On a clear day, Sausalito offers spectacular views of the San Franc...

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Stepping Out

LA Stage Company's 'Harold and Maude' opens this weekend at Bus Barn Theater

LA Stage Company's 'Harold and Maude' opens this weekend at Bus Barn Theater


courtesy of Los Altos Stage Company
Warren Wernick and Lillian Bogovich play the title characters in the Los Altos Stage Company production of “Harold and Maude.” The play runs through May 4.

The Los Altos Stage Company’s production of “Harold a...

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Spiritual Life

Silicon Valley Prayer Breakfast highlights matters of faith

Pat Gelsinger and Reggie Littlejohn come from different backgrounds and occupations, but both, guided by their Christian faith, have become leaders committed to helping others. The two shared their experiences at the 20th annual Silicon Valley Prayer...

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Magazine

A yoga class a day keeps the stress away

A yoga class a day keeps the stress away


Van Houtte/Town Crier Yoga of Los Altos hosts a variety of classes, including Strong Flow Vinyasa, above, taught by Doron Hanoch. Yin Yoga instructor Janya Wongsopa guides a student in the practice, below.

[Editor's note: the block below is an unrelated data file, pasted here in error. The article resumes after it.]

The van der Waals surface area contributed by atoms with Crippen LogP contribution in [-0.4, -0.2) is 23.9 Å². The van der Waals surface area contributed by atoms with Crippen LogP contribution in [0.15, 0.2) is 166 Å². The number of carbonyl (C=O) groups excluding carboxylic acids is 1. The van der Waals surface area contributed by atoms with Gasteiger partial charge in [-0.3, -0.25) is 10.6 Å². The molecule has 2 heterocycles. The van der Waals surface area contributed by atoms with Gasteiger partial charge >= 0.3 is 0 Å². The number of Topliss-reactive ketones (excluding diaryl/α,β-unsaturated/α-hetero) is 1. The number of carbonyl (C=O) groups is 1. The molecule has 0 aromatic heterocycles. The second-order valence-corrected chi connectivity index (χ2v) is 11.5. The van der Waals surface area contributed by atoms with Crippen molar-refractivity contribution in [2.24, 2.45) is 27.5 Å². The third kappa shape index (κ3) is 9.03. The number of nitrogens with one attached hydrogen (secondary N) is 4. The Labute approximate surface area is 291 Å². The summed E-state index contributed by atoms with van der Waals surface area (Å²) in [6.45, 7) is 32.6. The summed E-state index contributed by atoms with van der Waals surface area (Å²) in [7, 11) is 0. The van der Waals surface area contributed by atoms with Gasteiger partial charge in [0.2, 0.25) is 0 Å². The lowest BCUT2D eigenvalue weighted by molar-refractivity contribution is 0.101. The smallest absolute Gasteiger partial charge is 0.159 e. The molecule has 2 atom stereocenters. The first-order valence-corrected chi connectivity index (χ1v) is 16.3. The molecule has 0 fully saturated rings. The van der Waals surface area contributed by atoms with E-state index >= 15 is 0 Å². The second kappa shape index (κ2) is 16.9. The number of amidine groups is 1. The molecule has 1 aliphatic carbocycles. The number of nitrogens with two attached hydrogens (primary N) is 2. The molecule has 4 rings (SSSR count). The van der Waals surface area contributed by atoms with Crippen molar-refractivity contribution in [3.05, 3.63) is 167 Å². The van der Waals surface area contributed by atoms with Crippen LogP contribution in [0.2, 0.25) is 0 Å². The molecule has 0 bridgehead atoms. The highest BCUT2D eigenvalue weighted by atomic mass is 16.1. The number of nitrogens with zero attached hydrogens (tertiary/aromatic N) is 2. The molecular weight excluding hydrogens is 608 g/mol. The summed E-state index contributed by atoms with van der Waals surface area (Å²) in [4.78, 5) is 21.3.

It’s nearly 9 a.m. on a Monday mornin...

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Tree-filled property on Rengstorff approved for parkland

The Mountain View City Council designated the property at 771 N. Rengstorff Ave. for park use at its Sept. 24 meeting.

The council voted 6-1 to use the land as open space, with Mayor John Inks dissenting. The city purchased the property earlier this year for $3 million.

Councilmembers had previously considered using the 1.22-acre property for affordable housing, among other options, before deciding to leave the tree-filled site more or less as is.

The council concurrently agreed to relocate the 1880s-era Immigrant House to the newly ordained parkland.

That’s good news to Los Altos resident Mary Kay Marinovich, the leading force behind the successful quest to preserve the 400-square-foot historical structure. The house was moved from its original location on Bryant Street earlier this year to a temporary city-owned site as it awaited its fate.

“Old Mountain View neighbors can be proud to have conserved one of the city’s original structures, representing the common folk that helped build this city,” Marinovich wrote in an email to councilmembers.

Marinovich’s relatives lived in the small house decades ago after they emigrated from Croatia to the U.S.

“Those of you who have been in Mountain View for 30-plus years will be amazed at 771 N. Rengstorff, because it looks like a throwback to Old Mountain View from 50 years ago,” she said. “Being on the property and in the presence of its natural beauty is simply magical. For that we can thank former owner (Frances) Steiper. I think the city council is wise to leave the property as undisturbed as possible.”

The council’s approval directs staff to generate specifics on how the site will be used as parkland. In addition to Immigrant House, the property’s garden and 150 trees, many of them fruit-bearing, will be part of the park. The city plans to demolish the 1950s-era house that remains on the site, which the city claims has structural problems.

There is no parking on the property, so councilmembers indicated that the land should incur minimal use to avoid attracting major traffic. The city did not offer a timeline for opening the new park.